A primary goal of exoplanet science is the determination of basic planetary conditions. Transit spectrophotometry observations of planetary atmospheres offer a window into fundamental quantities such as climate and composition (e.g., Madhusudhan et al. (2016)). Determining atmospheric composition is a necessary requirement for assessing the relative importance of various chemical processes (Moses, 2014) and greatly assists in understanding planet formation by linking volatile inventory to proto-planetary disk processes (Pollack et al., 1996; Öberg et al., 2011; Madhusudhan et al., 2014; Cridland et al., 2016; Öberg et al., 2011; Mordasini et al., 2016).

One of the key findings of the Kepler Mission (Borucki et al., 1997) is that a majority of exoplanets fall within this “warm sub-Neptune” regime (24 Earth radius, T1000 K ) (Fressin et al., 2013; Batalha, 2014; Fulton et al., 2017). These planets have been an intense area of focus for transit spectra observations with the Hubble Space Telescope (HST) (Kreidberg et al., 2014a; Fraine et al., 2014; Knutson et al., 2014). In addition, over the next decade they will serve as the link between jovian worlds and terrestrial planets as well as being the most prolific population of planets to be found by the Transiting Exoplanet Explorer Satellite (TESS, Sullivan et al. (2015); Louie et al. (2018); Barclay et al. (2018); Kempton et al. (2018)).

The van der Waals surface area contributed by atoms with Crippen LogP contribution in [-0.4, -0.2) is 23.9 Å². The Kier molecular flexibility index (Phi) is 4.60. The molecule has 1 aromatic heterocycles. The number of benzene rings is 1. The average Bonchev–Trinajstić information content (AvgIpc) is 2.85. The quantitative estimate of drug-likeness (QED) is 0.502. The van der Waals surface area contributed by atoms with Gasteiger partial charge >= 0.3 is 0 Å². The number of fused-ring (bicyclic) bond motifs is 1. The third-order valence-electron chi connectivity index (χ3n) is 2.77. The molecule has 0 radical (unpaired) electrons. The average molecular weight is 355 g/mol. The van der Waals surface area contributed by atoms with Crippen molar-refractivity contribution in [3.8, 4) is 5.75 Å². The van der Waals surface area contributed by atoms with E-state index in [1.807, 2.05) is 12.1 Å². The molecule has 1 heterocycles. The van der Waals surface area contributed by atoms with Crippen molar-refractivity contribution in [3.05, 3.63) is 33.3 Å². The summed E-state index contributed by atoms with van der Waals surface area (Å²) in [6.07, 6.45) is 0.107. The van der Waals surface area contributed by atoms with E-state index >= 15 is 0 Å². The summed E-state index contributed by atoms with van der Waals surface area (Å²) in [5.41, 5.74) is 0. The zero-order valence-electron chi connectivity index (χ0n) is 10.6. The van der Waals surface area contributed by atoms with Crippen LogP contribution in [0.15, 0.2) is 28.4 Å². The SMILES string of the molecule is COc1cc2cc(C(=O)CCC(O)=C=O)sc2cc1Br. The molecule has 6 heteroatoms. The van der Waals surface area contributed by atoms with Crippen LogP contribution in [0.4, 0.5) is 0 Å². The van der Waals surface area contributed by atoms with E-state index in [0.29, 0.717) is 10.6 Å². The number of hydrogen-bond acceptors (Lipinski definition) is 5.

Planet formation, interior structure, and atmospheric chemistry modeling (Fortney et al., 2013; Moses et al., 2013; Lopez & Fortney, 2014) suggest extreme compositional diversity within this sub-population, with a high likelihood for large atmospheric metallicities (100 Solar). Given this potential for compositional diversity, the assumption of “jovian-like” \ceH2/He-dominated atmospheres may not always be appropriate. Instead, with currently measured atmospheric metallicities reaching as high as 300–1000 solar (Line et al., 2014; Fraine et al., 2014; Kreidberg et al., 2014b; Knutson et al., 2014; Morley et al., 2017), molecules such as \ceH2O and \ceCO2 will become the dominant bulk constituents (Moses et al., 2013; Hu & Seager, 2014).